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    As 22 vulnerable and disabled adults and children take legal action against the government's introduction of bedroom tax, it also comes under fire from others for it's affect on vulnerable people.

    Liberal Democrat Lord Palmer has said it will lead to some people facing unaffordable increases in their rent, and Labour's Gordon Brown has said it is “offensive, onerous and unfair”.

    The bedroom tax, due to come in to effect as of April, has received even heavier criticism in the last few months, particularly from campaigners supporting homeless people, single parents, carers, disabled people, those who have suffered abuse, both children and adults.

    There are many individual cases coming through and the local news is filled with how many people in each area will be affect, each describing vulnerable people who will be penalised for having a spare room that is unavoidable.

    The case's against Iain Duncan Smith have all been assessed as needing their own bedroom, and so their parents will be penalised for this with a 'spare' room tax. They have highlighted that disabled and vulnerable people will be disproportionately affected by the changes, and a high court judge has given the work and pensions secretary 14 days to show why there should not be a judicial review of the bedroom tax.

    Lord Palmer has said that even though the proposal looks fine on paper, in practice it will not work for many people. Directed to Lord Freud, he has said:

    One person who is in a two bedroom flat in a high rise block and because of the changes will have to pay an extra £14.50 per week from the beginning of April out of a very small amount of benefits they receive and this applies to people with low working wages as well.

    This may be all right in principle and on paper [but] do you believe that this is possible where there are not one-bedroom flats for those people to move into?

    Lord Freud's response to this is for benefit claimants to rent from the private sector where property is not available and to wait and see the effects of the policy, but Bishop of Leicester, the Rt Rev Tim Stevens, said many landlords were operating a no benefit claimants policy, which is causing problems for night shelters.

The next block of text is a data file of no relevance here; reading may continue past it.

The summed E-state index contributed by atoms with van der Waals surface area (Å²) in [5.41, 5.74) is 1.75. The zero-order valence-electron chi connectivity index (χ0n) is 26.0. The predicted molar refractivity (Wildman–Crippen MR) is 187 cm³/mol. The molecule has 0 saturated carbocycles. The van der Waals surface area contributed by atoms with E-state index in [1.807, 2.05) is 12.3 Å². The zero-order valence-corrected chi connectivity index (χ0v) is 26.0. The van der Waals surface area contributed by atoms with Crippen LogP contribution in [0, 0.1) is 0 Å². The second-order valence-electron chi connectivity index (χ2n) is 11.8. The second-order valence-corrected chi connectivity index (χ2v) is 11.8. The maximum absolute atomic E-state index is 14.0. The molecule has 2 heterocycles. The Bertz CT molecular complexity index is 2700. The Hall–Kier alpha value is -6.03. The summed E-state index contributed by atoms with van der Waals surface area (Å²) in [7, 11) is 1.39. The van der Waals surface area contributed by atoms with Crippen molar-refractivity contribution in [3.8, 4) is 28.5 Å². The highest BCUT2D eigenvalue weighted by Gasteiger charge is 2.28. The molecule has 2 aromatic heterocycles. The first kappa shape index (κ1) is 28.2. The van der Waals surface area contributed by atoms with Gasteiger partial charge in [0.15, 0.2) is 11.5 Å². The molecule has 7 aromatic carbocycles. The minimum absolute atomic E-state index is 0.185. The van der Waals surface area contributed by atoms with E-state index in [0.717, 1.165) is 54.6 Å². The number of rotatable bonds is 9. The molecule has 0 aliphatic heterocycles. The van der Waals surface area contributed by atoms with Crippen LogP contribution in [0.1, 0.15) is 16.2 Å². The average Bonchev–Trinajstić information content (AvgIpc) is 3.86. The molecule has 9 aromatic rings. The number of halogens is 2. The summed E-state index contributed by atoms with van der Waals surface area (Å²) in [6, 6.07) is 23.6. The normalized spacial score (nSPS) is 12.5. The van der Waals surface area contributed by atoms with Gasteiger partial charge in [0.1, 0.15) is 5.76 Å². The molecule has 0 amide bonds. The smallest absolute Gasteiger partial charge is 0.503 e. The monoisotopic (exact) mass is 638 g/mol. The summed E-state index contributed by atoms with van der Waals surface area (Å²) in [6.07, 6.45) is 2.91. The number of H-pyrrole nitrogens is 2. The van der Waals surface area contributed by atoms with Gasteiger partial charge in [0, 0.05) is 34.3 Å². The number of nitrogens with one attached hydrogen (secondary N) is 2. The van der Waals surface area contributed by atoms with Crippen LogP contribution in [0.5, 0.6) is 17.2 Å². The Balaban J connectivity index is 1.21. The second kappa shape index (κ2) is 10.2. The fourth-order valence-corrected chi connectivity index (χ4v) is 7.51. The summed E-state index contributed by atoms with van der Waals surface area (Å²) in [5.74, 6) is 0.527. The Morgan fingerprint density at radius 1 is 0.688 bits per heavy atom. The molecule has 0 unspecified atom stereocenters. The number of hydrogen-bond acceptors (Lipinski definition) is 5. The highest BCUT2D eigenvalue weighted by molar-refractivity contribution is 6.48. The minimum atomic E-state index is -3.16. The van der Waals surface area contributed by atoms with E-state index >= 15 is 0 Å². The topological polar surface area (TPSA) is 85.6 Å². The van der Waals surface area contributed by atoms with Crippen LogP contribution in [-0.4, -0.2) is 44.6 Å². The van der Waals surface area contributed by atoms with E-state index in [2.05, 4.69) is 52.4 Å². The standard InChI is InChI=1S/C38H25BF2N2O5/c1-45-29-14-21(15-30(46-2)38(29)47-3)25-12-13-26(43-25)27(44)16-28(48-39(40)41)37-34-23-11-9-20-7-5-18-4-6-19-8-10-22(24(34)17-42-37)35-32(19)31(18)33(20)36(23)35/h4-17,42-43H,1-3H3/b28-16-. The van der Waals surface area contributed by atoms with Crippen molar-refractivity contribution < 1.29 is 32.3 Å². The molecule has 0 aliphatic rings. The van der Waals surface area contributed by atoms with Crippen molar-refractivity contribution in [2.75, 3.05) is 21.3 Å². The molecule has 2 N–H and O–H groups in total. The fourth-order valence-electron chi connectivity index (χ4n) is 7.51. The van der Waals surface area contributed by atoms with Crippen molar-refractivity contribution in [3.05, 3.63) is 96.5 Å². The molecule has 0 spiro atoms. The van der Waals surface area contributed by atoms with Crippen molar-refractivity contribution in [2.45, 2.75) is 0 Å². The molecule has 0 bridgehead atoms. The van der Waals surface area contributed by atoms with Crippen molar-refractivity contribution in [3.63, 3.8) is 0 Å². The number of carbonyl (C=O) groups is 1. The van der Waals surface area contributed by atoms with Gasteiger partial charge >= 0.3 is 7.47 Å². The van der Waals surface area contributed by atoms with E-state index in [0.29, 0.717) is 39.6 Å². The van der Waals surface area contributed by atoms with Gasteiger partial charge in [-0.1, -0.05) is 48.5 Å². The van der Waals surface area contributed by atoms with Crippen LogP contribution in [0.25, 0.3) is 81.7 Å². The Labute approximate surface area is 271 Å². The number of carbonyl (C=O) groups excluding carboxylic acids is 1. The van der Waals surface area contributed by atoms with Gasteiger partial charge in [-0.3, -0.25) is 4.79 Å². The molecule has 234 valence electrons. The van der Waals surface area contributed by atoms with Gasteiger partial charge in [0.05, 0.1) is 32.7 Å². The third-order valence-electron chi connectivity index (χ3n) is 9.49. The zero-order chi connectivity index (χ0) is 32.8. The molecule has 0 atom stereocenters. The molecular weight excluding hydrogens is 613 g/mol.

Gordon Brown has also made this point, in his report to Iain Duncan Smith; he said there is a lack of one-bedroom accommodation 
in the social sector, and that in many areas this could mean there are insufficient properties to enable tenants to move. This would mean social tenants in this situation could lose between 14-25% of their housing benefit simply for having extra rooms and there being no other properties available.

    Jack Dromey, Labour's shadow housing minister said that the new tax was cruel and counterproductive:

    It's counterproductive because it will end up costing the public purse millions and millions of more pounds in increased benefits.

    David Cameron and George Osborne have no idea to have to count every penny of their income to survive.

    Rebekah Carrier, the solicitor who is acting for the children and their parents in the legal action against bedroom tax, says:

    A year ago the children's commissioner warned the government that these changes would have a disproportionate and devastating impact on families with disabled children and those fleeing domestic violence.

    The appalling situation my clients now find themselves in was entirely predictable and avoidable.

    The government is advising these families to consider taking in a lodger to make up the financial shortfall, but none of these families have a spare room available because the rooms are already being used.

    It is also very surprising that the government is advising families with disabled children, and children suffering trauma following serious abuse, to invite a stranger into their home.

    Iain Duncan Smith said:

    This is about under-occupancy, let's be very clear about what this is about. We have in social sector housing, a very large number of people in houses where they have many more bedrooms than they actually need.

    What we're saying to them is you can stay where you are, but if you do you'll have to pay more.

    The main answer from IDS for those who should not have the benefit removed has been the £30 million discretionary fund provided to local authorities, for those who are exceptions to the tax; but this has raised the issue that it doesn't appear that this fund will even come close to covering the money it will need.

    The National Housing Federation estimates that the fund will be £100 million short of what is actually required, but there does not appear to be a back up for this.



    March 05, 2013 by Louise Byrne Categories: Housing And Benefits

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